The Hayden Example

This entry is part 9 of 9 in the series xyHt in print November 2014

Igor Kidinsky—known on this survey crew as Eager (The Kid)—carried the shovel and pick. Glenny Dale—known as Glutton (The Old Man)—carried the plans and metal detector. They had been looking for block corners and had found a mixture of old and new pins. Now they were looking for interior lot corners and came upon a fence.

At the end of this well built, tall, plank fence, about three lots from the corner, was an iron pipe. They both immediately felt relief knowing that there was monumentation in the ground they could use for their survey.

Then, at the same instant, they both saw a much newer plastic cap, approximately one foot away from the pipe, offline from the fence and nearly hidden by the sand. The two suddenly realized that their survey would be more complicated than they had thought about a second ago.

HAYDENVPINCUSHION

What The Kid and The Old Man found was a typical, complicating pincushion

“At least we have a recent, precise point to proportion from, better than nothing,” reasoned The Kid to himself.

“Oh, great. Now we have a perfect GPS point, done by a guy in the office who can’t find it in his heart to accept an old monument, ruining the whole block. There goes all the profit for this job,” whined The Old Man to the Great Surveyor in the Sky.

It was summer tourist season in this mountain town. The local shops on Main Street enjoyed an endless line of browsers, here to play in the huge parks and to boost the local economy, purchasing relics passed down straight from the wilderness pioneers who explored these parts not so long ago.

The survey crew stood out as locals—dressed nothing like the many visitors here to explore the mountain grandeur, but appropriately for exactly that: boots, hats, long pants, long-sleeve shirts, etc.

Glutton motioned with his chin to follow, and Eager (the Kid) did, curiously, around the corner and into an antique bookstore about three doors down. They squeezed their way through a crowd of book lovers and sat down on chairs in one of the back corners. The Kid assumed this was some sort of rest stop or micro nap.

“It’s about time you took a look at one of Hayden’s surveys,” The Old Man lectured.

“Are you talking about Edward Abby and Hayduke who destroyed survey stakes?” Eager retorted, hinting that he had already read The Monkey Wrench Gang.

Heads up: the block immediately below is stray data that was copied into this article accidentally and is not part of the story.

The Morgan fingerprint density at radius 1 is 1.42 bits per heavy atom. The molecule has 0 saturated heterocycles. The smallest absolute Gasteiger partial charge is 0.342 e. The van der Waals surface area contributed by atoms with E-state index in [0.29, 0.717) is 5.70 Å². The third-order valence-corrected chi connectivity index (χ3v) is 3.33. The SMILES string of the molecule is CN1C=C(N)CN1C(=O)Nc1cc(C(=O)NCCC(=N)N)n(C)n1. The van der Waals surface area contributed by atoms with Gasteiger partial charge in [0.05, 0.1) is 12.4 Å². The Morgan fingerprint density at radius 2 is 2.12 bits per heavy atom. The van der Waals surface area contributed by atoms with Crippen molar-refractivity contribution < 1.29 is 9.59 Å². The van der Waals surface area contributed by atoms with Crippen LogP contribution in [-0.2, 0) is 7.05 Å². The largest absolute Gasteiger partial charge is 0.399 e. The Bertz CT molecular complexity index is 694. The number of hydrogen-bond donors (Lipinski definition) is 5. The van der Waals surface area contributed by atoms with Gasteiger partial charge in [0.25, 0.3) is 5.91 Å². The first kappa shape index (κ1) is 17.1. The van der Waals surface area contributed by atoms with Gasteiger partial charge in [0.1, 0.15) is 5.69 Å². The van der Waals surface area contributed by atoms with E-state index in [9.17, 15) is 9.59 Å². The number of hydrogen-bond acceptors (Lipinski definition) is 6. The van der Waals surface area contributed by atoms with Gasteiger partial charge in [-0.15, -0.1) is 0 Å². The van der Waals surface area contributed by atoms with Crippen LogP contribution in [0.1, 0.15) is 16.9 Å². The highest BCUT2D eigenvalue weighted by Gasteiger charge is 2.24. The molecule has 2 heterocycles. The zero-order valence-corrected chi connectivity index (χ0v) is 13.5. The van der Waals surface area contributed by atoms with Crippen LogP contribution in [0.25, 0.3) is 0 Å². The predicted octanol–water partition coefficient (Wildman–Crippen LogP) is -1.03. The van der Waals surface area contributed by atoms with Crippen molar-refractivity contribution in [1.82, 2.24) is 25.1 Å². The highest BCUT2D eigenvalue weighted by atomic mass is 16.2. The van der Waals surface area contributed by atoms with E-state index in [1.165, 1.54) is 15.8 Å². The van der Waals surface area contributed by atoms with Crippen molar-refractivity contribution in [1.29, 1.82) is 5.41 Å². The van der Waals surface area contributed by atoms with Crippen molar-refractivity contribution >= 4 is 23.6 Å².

“No, sir. You likely have not read any of Hayden’s atlases,” chortled The Old Man. He motioned for a store clerk and pointed to the corner of a locked glass case, then asked for the Hayden Atlas, buried way in the back.

Out came a large, old book, about 20” x 30”, and 2” thick, placed on the glass, in front of this survey crew, who did not look like antique book collectors.

“This is one of Hayden’s Atlases!” stated the senior surveyor to an astonished audience. “It was presented to Congress probably around 1877. It was drafted in pen by Ferdinand Hayden, surveyor, who made several of these books to cover all the Rocky Mountains, for Congress, who needed geological maps of the West. You can buy this copy for $5,000: a steal!”

atlas

Geological and Geographical Atlas of Colorado, and Portions of Adjacent Territory, by Ferdinand Hayden

Glutton carefully opened the book and let his audience (gawking like a group of flatlanders at an Elk on the side of the road) marvel at the shear splendor of the maps made by Hayden. There were contour maps as beautiful as the mountains they replicated, covering many square miles of the Rockies, in this very volume.

The old surveyor flipped through a few pages and found the contours of the area where they now stood. There were old gold mines noted, accurately shown, now gone. There were no highways or airports, but even without many of the modern-day towns these observers could recognize their own region just by looking at the contour lines and a few named peaks and rivers as existed in 1875.

“Hayden didn’t have Autocad in the 1870s, or GPS, or anything electronic for that matter,” The Old Man said. “He climbed every mountaintop in the Rocky Mountains and triangulated with a transit to each peak he could see from that point. He hand-sketched the panorama he beheld from each of his transit stations. No button-pushing!

“A few years before this, he surveyed and mapped what is now Yellowstone, inspiring Congress to designate our first national park. Hayden is a great unknown in history. This surveyor’s work is at the foundation of the very story of America. America did not need or want these maps to be perfect. Hayden made great, useful, and accurate maps with the tools that he had. I have yet to see a better, more accurate, or more beautiful map ever drawn by man!”

After thanking the clerk, still speechless at the discovery of this book in his own store, The Kid stepped among the tourists outside, impressed with what he just learned. He and The Old Man had just decided that they would use that old pipe as their controlling monument. It might not be exact according to some office manager, but they were proud to be surveyors, like Hayden, and proud to be among the likes of one unknown surveyor who set that pipe long ago.

 

 

 

Featured Image: Hayden’s general geological map of Colorado was hand-drawn in 1877.  All photos courtesy of Pam Welsh.

 

 

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